The Alternative Minimum Tax: Watch Out!
If a few of you may have a sense of deja vu with the title of this post, you're right, I've been here before, specifically The Alternative Minimum Tax: Be Afraid, VERY Afraid. way back in December of last year. Another recent article in the NY Times has brought this to the fore again, with Tax Break Expired, Middle Class Faces a Greater Burden for 2006 and this has but again gotten me a bit riled up.
The Alternative Minimum Tax, or AMT for short, was put in place back in 1969 to catch taxpayers who were making what today would be over $1 million dollars in income, at that time it was $200,000, and who were otherwise managing to legally avoid paying federal income tax. The problem with the AMT took some time to rear its ugly head and we're now to the point where it's making a full frontal display unless congress does something about it. The fact is that the AMT is not indexed to inflation, so while the original intent of the tax was to snare the richest taxpayers who were avoiding taxes, it's now creeping down into the pockets of upper-middle to middle class families who are making what would be deemed a "comfortable", but hardly "rich" wage. From the Times article:
Unless Congress takes action, one in four families with children — up from one in 22 last year — will owe up to $3,640 in additional federal income tax come next April.
Few of them realize that their taxes have increased, because Congress has not voted to raise taxes. Instead, Congress let a tax break expire. That break limited the alternative minimum tax, which takes back part of the tax cuts sponsored by President Bush.
To put this in a starker light:
The A.M.T. will cost Americans who earn $50,000 to $200,000 nearly $13 billion more next April. That is about how much people who earn more than $1 million will save because of the break on investment income like dividends and capital gains.
So what this means is that while the rest of us in the middle class get to pay more tax via the AMT, the rich get that money back through the tax break that Bush wants to extend for dividend, i.e. UNEARNED, income. Let me clarify, "earned" income is what you make when you are paid for your skills, labor, talent, or the simple sweat from your brow that you exert to obtain a wage. Unearned income is what you get from your bank account interest or the investments you make that provide a return for your money, but that return has nothing to do with anything you do other than how wisely you chose your investments. In this country, or at least with this administration, it's considered fairer that one should be taxed higher for their earned income over their unearned income, mostly because it's expected that the rich, by and large the largest beneficiaries of this largess, will take that money and plow it back into the economy and create more jobs. Alas, it's not very clear where good jobs are going to these days, and if one were to look at where a good number of new jobs are created it's not here but somewhere in Asia, so there's a huge question as to whether the American taxpayer is getting much benefit out of this tax break for the rich, or nearly the benefit that this administration would like one to believe is the result.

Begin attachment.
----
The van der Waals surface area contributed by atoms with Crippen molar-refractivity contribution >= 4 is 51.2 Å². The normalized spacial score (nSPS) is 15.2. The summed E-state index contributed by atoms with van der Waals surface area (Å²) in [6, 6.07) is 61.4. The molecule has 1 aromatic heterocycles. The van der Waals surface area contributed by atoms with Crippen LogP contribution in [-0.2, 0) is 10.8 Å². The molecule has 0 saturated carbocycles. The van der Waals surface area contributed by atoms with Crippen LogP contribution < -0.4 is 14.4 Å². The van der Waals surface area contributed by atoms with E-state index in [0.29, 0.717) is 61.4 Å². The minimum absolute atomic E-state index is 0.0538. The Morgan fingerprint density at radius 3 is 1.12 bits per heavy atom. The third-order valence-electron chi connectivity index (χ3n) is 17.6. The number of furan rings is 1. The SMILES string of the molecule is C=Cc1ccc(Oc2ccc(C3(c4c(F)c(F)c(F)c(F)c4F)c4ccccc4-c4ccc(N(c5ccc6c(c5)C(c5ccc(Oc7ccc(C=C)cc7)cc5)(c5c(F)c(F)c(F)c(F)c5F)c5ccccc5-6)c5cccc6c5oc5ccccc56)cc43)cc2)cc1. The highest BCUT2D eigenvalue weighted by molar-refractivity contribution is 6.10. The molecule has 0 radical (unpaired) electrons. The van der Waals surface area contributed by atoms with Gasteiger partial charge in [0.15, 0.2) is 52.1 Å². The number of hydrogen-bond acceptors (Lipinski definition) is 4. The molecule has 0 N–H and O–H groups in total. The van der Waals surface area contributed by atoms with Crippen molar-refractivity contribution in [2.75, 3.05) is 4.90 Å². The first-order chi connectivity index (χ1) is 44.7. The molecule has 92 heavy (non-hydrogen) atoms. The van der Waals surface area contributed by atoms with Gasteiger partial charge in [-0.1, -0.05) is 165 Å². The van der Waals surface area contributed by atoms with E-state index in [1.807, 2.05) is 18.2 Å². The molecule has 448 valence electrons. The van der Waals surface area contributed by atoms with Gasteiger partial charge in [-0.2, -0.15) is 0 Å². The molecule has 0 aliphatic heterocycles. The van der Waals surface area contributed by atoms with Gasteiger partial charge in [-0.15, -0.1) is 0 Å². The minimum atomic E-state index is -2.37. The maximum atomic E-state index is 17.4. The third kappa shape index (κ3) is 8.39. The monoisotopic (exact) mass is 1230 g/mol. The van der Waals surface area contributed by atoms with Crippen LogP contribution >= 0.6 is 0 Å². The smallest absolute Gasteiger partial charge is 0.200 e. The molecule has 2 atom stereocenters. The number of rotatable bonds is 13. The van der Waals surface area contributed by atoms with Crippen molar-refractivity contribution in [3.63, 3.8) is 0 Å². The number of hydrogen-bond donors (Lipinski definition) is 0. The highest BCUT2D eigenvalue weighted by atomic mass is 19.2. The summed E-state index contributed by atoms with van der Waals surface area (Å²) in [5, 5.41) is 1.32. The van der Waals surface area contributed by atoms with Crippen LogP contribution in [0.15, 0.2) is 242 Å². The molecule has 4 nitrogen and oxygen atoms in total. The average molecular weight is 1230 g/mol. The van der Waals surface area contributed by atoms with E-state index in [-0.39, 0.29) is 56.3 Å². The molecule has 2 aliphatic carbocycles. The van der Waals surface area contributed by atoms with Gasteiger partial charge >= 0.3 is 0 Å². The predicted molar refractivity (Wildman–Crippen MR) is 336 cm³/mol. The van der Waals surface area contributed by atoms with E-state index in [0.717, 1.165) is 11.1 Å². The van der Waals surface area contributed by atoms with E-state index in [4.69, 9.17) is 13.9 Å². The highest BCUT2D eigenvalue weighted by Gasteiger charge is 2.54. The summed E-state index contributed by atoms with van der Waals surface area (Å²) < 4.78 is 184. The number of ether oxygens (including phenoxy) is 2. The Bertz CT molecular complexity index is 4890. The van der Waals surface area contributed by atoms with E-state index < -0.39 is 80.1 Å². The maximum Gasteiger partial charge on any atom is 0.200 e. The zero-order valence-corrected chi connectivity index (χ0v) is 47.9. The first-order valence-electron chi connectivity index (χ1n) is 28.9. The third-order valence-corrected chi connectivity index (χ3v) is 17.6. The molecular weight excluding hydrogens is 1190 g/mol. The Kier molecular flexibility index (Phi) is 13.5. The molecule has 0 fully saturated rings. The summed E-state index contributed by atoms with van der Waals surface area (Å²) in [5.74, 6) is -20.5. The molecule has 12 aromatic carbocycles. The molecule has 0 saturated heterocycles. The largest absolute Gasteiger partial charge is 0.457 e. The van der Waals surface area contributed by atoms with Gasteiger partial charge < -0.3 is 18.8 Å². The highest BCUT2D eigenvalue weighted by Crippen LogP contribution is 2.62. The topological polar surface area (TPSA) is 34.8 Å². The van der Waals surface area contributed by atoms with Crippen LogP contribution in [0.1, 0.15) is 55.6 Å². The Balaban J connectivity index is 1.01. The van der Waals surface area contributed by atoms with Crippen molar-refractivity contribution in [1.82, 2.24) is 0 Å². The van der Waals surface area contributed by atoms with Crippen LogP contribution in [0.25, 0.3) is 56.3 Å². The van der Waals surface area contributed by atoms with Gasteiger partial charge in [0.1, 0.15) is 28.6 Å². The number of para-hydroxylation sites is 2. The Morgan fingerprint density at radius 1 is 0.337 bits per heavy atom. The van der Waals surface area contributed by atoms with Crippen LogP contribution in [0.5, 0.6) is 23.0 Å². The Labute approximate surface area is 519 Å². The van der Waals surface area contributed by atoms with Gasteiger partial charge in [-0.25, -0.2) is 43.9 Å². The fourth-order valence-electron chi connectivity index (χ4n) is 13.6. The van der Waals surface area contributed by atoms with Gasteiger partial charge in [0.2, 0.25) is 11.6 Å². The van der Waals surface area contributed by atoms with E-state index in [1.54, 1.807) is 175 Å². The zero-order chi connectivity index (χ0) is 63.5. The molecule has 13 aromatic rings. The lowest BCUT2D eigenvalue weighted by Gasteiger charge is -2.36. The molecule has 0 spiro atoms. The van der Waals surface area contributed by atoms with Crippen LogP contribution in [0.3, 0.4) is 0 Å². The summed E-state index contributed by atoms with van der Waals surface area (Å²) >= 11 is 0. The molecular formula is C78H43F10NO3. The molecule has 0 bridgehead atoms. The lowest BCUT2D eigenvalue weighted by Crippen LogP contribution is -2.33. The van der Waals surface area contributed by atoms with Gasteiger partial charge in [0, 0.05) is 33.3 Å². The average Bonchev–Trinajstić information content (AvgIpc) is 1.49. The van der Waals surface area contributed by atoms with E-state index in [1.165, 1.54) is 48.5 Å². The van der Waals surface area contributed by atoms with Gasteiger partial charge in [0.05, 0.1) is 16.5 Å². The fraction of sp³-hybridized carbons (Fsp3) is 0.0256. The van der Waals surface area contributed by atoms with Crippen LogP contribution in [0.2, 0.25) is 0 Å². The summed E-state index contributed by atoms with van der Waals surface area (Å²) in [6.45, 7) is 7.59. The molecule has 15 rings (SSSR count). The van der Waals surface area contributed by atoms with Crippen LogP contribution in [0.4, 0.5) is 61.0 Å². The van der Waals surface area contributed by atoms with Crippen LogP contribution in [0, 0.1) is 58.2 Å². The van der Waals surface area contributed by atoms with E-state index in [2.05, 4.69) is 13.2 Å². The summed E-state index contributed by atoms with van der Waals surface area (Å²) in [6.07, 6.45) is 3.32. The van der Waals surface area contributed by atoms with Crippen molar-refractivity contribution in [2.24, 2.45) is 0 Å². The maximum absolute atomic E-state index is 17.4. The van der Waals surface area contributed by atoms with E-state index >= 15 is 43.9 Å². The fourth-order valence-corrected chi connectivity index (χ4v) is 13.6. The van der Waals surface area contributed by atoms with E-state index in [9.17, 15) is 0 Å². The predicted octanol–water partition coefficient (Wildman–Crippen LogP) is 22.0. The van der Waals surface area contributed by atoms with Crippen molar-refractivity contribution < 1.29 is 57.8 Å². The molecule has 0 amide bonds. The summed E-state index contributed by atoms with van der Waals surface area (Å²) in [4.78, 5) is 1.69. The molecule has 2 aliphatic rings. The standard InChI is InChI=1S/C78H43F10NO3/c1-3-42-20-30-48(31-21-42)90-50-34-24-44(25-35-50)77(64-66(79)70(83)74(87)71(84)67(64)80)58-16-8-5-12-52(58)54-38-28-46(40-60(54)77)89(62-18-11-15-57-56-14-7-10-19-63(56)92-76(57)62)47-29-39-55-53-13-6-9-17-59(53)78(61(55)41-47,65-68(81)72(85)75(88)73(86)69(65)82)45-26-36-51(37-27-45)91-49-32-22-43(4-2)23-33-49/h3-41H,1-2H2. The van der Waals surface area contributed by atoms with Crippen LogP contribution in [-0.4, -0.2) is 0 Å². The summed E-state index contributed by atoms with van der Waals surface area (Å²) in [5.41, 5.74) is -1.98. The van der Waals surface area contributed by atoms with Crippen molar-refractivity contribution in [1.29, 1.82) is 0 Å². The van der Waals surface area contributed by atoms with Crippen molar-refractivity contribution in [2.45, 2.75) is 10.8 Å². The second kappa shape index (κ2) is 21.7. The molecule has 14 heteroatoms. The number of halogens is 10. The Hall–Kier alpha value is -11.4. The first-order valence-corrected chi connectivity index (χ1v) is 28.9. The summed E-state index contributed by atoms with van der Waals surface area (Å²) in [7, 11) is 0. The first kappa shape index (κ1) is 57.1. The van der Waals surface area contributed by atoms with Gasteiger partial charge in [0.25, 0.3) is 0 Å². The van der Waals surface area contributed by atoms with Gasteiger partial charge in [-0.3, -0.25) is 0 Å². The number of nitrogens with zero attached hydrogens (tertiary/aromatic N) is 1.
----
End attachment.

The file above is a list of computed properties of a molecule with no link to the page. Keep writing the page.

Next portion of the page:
With the AMT deductions such as for children and paying state and local taxes evaporate. If you fall within the window of the AMT you have to figure your taxes out using both a standard and an AMT basis and if the AMT number works out higher than the "standard" one, you're hit for the AMT tax. That the AMT was never meant for the vast majority of those within the zone of it matters not at all, and unless an another exemption is put in place, or better yet some sort of indexing to inflation that would keep the AMT as a tool against the well-to-do vice the middle class, then the average taxpayer who's making a decent wage can potentially find themselves a victim of the it.
I urge any reader potentially to be affected by the AMT to get in touch with your congressional representatives ASAP and let them know you want the thing done away with, or at a minimum indexed for inflation such that it remains in place to go after the audience it was intended for. That Bush wants to pass an AMT break extension is not to be trusted: he also wants to continue the dividend tax break for the rich and there's only but so much tax that can be cut and with the way things are looking now the difference in revenues in and out is being put on the middle class vice instilling a fair and equitable tax, for as much as this current system ever allows for one, for the rich.